Saturday, October 21, 2017

Will & Grace and Aaron & Esther

"Why does she talk so high like that?" 

We were snuggled up on the couch in the den Thursday night. The kids were with me for a very rare three-day weekend because they're on their fall break. I had asked if they'd like to watch "Will & Grace" with me.

"What's that?" Esther had asked. I looked at Aaron. He shrugged his shoulders, which surprised me; they, as typical ninth-graders, both know more about popular culture than I do. But I guess "Will & Grace" is outside their age-related awareness bandwidth.

"It's a show that ran for about eight seasons ten years ago," I had replied, "and has now been revived." I went on to explain that it has two gay characters and two women who are their friends.

"Sure, okay," said Esther cheerily. (Esther is a self-proclaimed snuggle-bunny, but I'm not sure she would want the girls on her soccer team to know that.)

"I guess ... ," offered Aaron, who rarely watches anything with the rest of us when he and his three siblings are at my house every other weekend.

The show started. Esther's question was about Karen's voice. She was intrigued with why and how she could talk like that. Aaron, getting the jokes that - in large part - flew by his sister, laughed more than she did. (He sat through the whole show.)

I myself found this episode funnier that others so far this season. I'm not sure why. Perhaps it was because I was happy to share watching it with others - as I had been to watch the season premiere with friends Dan and Russ in their apartment in Berlin several weeks ago and this time with my kids. Perhaps, too, because I was seeing it "live" on TV for the first time this season instead of later on a laptop.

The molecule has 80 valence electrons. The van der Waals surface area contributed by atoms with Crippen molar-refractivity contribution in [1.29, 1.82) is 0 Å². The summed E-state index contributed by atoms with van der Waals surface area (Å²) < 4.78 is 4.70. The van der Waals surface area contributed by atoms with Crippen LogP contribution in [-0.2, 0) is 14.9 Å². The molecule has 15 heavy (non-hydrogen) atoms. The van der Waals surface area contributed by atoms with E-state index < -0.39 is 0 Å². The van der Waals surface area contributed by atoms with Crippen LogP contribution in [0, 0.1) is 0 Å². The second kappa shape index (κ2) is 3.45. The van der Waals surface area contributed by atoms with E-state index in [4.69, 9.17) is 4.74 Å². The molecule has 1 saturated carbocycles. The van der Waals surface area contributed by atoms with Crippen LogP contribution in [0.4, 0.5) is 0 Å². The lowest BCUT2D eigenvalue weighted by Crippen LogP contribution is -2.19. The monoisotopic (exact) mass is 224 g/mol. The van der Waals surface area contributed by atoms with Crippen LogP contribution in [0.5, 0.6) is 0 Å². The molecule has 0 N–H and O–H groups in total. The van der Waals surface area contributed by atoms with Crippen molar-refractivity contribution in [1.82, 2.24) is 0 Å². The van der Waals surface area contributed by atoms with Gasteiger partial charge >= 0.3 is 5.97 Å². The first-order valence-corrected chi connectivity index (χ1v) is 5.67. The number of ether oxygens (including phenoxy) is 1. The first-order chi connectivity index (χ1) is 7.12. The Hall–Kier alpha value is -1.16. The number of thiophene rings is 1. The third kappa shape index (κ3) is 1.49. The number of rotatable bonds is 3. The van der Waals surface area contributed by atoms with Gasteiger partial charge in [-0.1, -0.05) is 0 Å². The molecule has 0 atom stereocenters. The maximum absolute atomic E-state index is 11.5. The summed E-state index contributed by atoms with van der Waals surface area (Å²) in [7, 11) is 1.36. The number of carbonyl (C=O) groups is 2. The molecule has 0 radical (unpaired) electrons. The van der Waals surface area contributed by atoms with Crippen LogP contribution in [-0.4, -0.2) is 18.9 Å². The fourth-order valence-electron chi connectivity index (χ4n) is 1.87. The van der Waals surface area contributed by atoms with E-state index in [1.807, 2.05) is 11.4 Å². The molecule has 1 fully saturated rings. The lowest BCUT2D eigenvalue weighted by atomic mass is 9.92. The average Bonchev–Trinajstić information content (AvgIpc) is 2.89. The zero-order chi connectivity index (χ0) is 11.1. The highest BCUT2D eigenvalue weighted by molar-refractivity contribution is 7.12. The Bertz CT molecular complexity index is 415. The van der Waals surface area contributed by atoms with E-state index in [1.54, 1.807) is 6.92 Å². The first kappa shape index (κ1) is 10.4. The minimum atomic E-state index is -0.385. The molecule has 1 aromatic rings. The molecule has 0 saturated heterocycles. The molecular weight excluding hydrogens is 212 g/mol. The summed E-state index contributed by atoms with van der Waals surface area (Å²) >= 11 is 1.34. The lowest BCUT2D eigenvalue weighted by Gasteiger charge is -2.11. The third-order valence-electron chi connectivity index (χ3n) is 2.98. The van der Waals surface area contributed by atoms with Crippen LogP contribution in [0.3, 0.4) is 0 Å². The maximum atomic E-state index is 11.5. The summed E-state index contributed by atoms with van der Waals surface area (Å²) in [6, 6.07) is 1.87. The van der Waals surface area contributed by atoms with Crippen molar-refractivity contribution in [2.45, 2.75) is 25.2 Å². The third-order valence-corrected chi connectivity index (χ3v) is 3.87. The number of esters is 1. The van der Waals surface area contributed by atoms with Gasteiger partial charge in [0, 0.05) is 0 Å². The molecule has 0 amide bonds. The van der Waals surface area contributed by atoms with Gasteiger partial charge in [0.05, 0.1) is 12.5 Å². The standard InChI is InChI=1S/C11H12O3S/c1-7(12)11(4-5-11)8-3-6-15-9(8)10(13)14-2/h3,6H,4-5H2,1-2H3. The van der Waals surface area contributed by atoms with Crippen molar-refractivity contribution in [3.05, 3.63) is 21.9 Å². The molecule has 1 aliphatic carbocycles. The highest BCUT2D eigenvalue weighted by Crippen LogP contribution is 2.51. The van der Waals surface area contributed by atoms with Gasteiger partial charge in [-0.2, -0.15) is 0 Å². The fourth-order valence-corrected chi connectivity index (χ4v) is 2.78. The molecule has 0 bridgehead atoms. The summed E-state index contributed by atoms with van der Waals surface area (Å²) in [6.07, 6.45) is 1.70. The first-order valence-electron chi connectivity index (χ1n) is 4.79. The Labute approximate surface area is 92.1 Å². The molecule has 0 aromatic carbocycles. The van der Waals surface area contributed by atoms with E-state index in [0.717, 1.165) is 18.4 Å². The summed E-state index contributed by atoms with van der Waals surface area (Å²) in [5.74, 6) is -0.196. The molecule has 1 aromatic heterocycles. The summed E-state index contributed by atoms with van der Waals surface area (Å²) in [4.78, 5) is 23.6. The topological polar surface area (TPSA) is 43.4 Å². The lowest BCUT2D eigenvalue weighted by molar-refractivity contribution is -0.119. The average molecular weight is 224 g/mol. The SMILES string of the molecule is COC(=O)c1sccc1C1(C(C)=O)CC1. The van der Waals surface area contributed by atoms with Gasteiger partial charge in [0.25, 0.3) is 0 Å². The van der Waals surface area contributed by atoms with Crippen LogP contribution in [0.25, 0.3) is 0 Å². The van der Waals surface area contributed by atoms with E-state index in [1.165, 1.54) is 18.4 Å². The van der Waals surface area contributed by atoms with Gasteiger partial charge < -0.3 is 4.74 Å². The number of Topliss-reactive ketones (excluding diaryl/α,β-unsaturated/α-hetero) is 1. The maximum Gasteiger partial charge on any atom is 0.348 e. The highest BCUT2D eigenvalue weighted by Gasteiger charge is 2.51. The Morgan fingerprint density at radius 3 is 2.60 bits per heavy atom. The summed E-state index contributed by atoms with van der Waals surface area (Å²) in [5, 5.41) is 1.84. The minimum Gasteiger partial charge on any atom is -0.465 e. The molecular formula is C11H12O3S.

I was happy, as a gay dad, to be sharing this experience with my older teenage kids, particularly since the episode focused on Jack's grandson, Skip, whose parents attempted to put him in a reparative therapy camp because he was evincing too many of the personality traits of his biological grandfather (Jack). I explained to Esther and Aaron what was going on and what the purpose of the camp was.

I suspect this was the first time they had ever heard of such a thing as a reparative therapy camp. The episode handled the issues wonderfully, I thought - seriously yet lightly and oh so funnily. The message of self-acceptance came through loud and clear, and even Jack's son got it.

I wish that I could have more such teaching moments with my kids, but I'm grateful for the ones I do have. And I'm grateful for the opportunity to snuggle on the couch with them, for I know the day is coming when they'll be too "old for that."

I don't do as many activities as I used to do with the four younger kids when they were younger. For one thing, they have grown older and their interests have grown more disparate. For another, I simply enjoy their presence in my home, not feeling like I have to entertain them. It makes the reality of our circumstances, children and divorced parent, seem less artificial, more normal.

I'm grateful for Aaron and Esther, both of whom were adopted from Russia, as well as their little sister, Annie, who was also adopted. (I briefly told the story of their adoptions in 2003 and 2007 in this blog post) It's that season of the year that we celebrate all three of their birthdays: Aaron was born October 19th, Annie October 23rd, and Esther October 31st. They're pretty amazing kids. They've come a long way, as have I.

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